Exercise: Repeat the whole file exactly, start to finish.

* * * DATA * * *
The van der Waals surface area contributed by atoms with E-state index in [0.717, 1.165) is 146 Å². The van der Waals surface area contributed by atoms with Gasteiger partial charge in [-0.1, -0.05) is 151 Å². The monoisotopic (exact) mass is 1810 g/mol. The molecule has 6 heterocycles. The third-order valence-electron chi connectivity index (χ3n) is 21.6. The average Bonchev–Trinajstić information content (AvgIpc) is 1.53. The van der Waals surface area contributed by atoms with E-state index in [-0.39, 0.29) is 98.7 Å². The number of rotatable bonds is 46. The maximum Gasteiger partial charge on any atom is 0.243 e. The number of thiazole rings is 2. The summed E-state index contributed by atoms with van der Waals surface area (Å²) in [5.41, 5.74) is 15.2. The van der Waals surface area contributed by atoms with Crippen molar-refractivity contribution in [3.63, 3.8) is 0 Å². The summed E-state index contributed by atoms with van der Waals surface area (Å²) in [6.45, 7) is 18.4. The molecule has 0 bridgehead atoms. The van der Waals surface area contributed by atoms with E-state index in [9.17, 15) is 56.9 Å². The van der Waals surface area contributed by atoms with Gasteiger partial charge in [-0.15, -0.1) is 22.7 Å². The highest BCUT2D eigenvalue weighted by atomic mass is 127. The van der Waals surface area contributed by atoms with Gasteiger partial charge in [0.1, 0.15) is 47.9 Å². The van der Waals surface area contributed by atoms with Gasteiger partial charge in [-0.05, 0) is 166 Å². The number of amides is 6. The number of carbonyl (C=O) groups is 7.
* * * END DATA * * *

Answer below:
The van der Waals surface area contributed by atoms with E-state index in [0.717, 1.165) is 146 Å². The van der Waals surface area contributed by atoms with Gasteiger partial charge in [-0.1, -0.05) is 151 Å². The monoisotopic (exact) mass is 1810 g/mol. The molecule has 6 heterocycles. The third-order valence-electron chi connectivity index (χ3n) is 21.6. The average Bonchev–Trinajstić information content (AvgIpc) is 1.53. The van der Waals surface area contributed by atoms with E-state index in [-0.39, 0.29) is 98.7 Å². The number of rotatable bonds is 46. The maximum Gasteiger partial charge on any atom is 0.243 e. The number of thiazole rings is 2. The summed E-state index contributed by atoms with van der Waals surface area (Å²) in [5.41, 5.74) is 15.2. The van der Waals surface area contributed by atoms with Crippen molar-refractivity contribution in [3.63, 3.8) is 0 Å². The summed E-state index contributed by atoms with van der Waals surface area (Å²) in [6.45, 7) is 18.4. The molecule has 0 bridgehead atoms. The van der Waals surface area contributed by atoms with E-state index in [9.17, 15) is 56.9 Å². The van der Waals surface area contributed by atoms with Gasteiger partial charge in [-0.15, -0.1) is 22.7 Å². The highest BCUT2D eigenvalue weighted by atomic mass is 127. The van der Waals surface area contributed by atoms with Gasteiger partial charge in [0.1, 0.15) is 47.9 Å². The van der Waals surface area contributed by atoms with Gasteiger partial charge in [-0.05, 0) is 166 Å². The number of amides is 6. The number of carbonyl (C=O) groups is 7.